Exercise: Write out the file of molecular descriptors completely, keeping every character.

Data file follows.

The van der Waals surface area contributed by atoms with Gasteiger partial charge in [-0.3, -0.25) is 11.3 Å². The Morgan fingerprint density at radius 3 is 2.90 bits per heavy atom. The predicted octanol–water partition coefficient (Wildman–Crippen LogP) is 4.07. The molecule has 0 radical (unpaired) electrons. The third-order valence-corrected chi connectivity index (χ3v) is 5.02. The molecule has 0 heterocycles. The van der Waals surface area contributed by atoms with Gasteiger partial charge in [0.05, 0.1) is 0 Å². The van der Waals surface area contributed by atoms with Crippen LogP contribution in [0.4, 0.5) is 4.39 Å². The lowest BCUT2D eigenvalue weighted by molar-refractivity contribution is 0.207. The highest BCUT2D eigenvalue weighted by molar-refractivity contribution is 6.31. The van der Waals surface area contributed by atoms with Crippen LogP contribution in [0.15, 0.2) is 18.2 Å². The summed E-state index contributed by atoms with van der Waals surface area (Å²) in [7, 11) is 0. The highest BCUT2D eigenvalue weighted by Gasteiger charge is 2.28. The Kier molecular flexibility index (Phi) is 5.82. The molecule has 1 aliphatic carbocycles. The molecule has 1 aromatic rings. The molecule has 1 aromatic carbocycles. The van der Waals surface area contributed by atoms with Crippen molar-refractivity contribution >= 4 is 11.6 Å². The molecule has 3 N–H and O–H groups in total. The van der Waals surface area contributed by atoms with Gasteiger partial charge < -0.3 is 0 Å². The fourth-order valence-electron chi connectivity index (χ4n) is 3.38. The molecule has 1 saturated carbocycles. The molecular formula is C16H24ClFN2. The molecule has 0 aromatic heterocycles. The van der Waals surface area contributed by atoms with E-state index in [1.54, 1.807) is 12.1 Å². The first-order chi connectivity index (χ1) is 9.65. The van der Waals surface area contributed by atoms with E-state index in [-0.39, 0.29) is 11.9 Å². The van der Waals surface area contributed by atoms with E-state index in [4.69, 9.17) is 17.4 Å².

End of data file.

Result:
The van der Waals surface area contributed by atoms with Gasteiger partial charge in [-0.3, -0.25) is 11.3 Å². The Morgan fingerprint density at radius 3 is 2.90 bits per heavy atom. The predicted octanol–water partition coefficient (Wildman–Crippen LogP) is 4.07. The molecule has 0 radical (unpaired) electrons. The third-order valence-corrected chi connectivity index (χ3v) is 5.02. The molecule has 0 heterocycles. The van der Waals surface area contributed by atoms with Gasteiger partial charge in [0.05, 0.1) is 0 Å². The van der Waals surface area contributed by atoms with Crippen LogP contribution in [0.4, 0.5) is 4.39 Å². The lowest BCUT2D eigenvalue weighted by molar-refractivity contribution is 0.207. The highest BCUT2D eigenvalue weighted by molar-refractivity contribution is 6.31. The van der Waals surface area contributed by atoms with Crippen LogP contribution in [0.15, 0.2) is 18.2 Å². The summed E-state index contributed by atoms with van der Waals surface area (Å²) in [7, 11) is 0. The highest BCUT2D eigenvalue weighted by Gasteiger charge is 2.28. The Kier molecular flexibility index (Phi) is 5.82. The molecule has 1 aliphatic carbocycles. The molecule has 1 aromatic rings. The molecule has 1 aromatic carbocycles. The van der Waals surface area contributed by atoms with Crippen molar-refractivity contribution >= 4 is 11.6 Å². The molecule has 3 N–H and O–H groups in total. The van der Waals surface area contributed by atoms with Gasteiger partial charge < -0.3 is 0 Å². The fourth-order valence-electron chi connectivity index (χ4n) is 3.38. The molecule has 1 saturated carbocycles. The molecular formula is C16H24ClFN2. The molecule has 0 aromatic heterocycles. The van der Waals surface area contributed by atoms with E-state index in [1.54, 1.807) is 12.1 Å². The first-order chi connectivity index (χ1) is 9.65. The van der Waals surface area contributed by atoms with E-state index in [-0.39, 0.29) is 11.9 Å². The van der Waals surface area contributed by atoms with E-state index in [4.69, 9.17) is 17.4 Å².